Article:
But as a work of art, it feels disjointed — both on this and in last year’s viewing. The euphoric center, full of light and warmth and tradition, is a lovely tribute in sentiment but feels quite frantic in pacing. For me, the heart and artistic core of the piece lie in its gray and gloomy start, full of beautiful poses; the dancers’ movements are at once severe and fluid, somehow, and strong. What follows feels like separate compositions hooked onto it; and the transition to, and from, the ebullient middle could use some blend. (I’m certainly not alone in noting the abrupt transitions.)
There’s a time to be generous with an in-the-moment work, and Ratmansky’s assuredly is one. But not revisiting the work in the year since its premiere seems like an opportunity missed. Wartime Elegy could be a brilliant manifestation of country and tradition and heart and pride. Absent sentimentality for the moment, however, it’s not there yet.
Read more about the Ukrainian dancer-choreographer in the excellent, just-released biography ‘The Boy From Kyiv: Alexei Ratmansky’s Life in Ballet’ by Marina Harss. See book info here.
In contrast, Donald Byrd’s returning work, Love and Loss, feels like a piece that has found its home.
I’m a big Byrd fan, often, and it was that name recognition that led me in the PNB door when I was decidedly not a ballet person. (It still feels weird to suggest that I am, despite the mounting evidence.) As it turned out, I loved Locally Sourced, but Byrd’s wasn’t my favorite work on the bill.
Love and Loss has found its bill with this one. Here, the Love & Loss themes blend with Byrd’s show-closing work, the slate providing a beautiful emotional build for the piece that lends the show its name.
Love and Loss could mean a lot of different things. It’s at once approachable and cryptic, universal and pinpoint personal. And is the set supposed to be an elevator lobby? Who knows, but that’s what I’ve seen each time I’ve viewed it, and that take on it jives with the themes that appear most pervasively in the work: the transience or repetition of encounters; the possibilities of connections, whether practiced or fleeting, obvious or unexpected. The familiar, almost mundane scene of an elevator lobby (where others might use a train station) is a brilliant setting for those themes that are at once mysterious and universal.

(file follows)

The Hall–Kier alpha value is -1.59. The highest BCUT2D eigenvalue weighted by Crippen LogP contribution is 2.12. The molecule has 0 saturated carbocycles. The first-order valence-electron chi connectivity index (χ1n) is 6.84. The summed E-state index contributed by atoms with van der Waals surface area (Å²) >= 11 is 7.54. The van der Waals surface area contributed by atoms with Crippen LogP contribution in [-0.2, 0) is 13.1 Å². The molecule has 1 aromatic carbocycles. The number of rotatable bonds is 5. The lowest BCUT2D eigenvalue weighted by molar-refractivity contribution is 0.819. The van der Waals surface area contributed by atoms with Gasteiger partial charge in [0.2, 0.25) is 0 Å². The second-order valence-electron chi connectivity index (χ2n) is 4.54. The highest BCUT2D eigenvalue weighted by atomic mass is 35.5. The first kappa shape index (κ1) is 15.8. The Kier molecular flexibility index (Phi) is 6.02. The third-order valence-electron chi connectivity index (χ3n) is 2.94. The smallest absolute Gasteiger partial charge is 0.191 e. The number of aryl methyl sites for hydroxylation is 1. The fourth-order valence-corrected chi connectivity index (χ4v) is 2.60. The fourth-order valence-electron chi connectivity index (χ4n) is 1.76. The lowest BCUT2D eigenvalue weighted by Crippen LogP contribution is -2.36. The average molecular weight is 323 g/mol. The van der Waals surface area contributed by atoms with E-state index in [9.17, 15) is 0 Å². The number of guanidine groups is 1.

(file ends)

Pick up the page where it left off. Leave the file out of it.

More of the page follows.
But Byrd’s also up to something else here. This is not a land of the usual pas de deux, at least not exclusively. In this lobby, male connections are uniquely explored, with a soft masculine energy, male vulnerability, and, in small slices, male attraction. Feminine dancers are woven throughout, with the most impressive physicality (Leah Terada and Amanda Morgan put up the most stunning and impossible poses from the cast I saw), and plenty of opposite-sex dancers pair off for those moments. But it’s a rare dance that delves into male vulnerability, connectivity, and longing (platonic or otherwise), and Byrd’s Love and Loss gives a welcome look.
Love & Loss runs through 11/12 at Pacific Northwest Ballet (in McCaw Hall, Seattle Center/Mercer side). Tickets here. Accessibility notes: main restrooms are gendered and multi-stall, with gender-neutral, single-stall restrooms available by most of them. Theatre and common areas are wheelchair accessible.
Run time: 2 hours 10 minutes, with two intermissions.
Chase D. Anderson is Editor & Producer of NWTheatre.org.